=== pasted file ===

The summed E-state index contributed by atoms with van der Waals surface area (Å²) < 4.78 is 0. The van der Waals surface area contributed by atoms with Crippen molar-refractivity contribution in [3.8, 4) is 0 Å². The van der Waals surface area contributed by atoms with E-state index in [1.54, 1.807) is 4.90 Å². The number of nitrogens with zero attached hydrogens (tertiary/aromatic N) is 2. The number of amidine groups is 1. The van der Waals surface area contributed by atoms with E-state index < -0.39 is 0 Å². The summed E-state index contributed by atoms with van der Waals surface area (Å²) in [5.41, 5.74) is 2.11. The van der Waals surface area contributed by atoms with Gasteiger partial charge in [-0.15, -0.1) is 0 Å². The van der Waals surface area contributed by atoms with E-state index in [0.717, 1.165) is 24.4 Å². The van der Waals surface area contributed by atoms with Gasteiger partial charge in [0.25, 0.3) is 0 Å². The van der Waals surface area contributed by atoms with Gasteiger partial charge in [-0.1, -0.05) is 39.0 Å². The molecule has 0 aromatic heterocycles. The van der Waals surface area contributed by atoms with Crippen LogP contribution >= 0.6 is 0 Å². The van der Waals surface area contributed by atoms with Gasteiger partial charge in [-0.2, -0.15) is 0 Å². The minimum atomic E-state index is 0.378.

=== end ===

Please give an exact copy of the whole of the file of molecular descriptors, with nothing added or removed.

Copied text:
The summed E-state index contributed by atoms with van der Waals surface area (Å²) < 4.78 is 0. The van der Waals surface area contributed by atoms with Crippen molar-refractivity contribution in [3.8, 4) is 0 Å². The van der Waals surface area contributed by atoms with E-state index in [1.54, 1.807) is 4.90 Å². The number of nitrogens with zero attached hydrogens (tertiary/aromatic N) is 2. The number of amidine groups is 1. The van der Waals surface area contributed by atoms with E-state index < -0.39 is 0 Å². The summed E-state index contributed by atoms with van der Waals surface area (Å²) in [5.41, 5.74) is 2.11. The van der Waals surface area contributed by atoms with Gasteiger partial charge in [-0.15, -0.1) is 0 Å². The van der Waals surface area contributed by atoms with E-state index in [0.717, 1.165) is 24.4 Å². The van der Waals surface area contributed by atoms with Gasteiger partial charge in [0.25, 0.3) is 0 Å². The van der Waals surface area contributed by atoms with Gasteiger partial charge in [-0.1, -0.05) is 39.0 Å². The molecule has 0 aromatic heterocycles. The van der Waals surface area contributed by atoms with Crippen LogP contribution >= 0.6 is 0 Å². The van der Waals surface area contributed by atoms with Gasteiger partial charge in [-0.2, -0.15) is 0 Å². The minimum atomic E-state index is 0.378.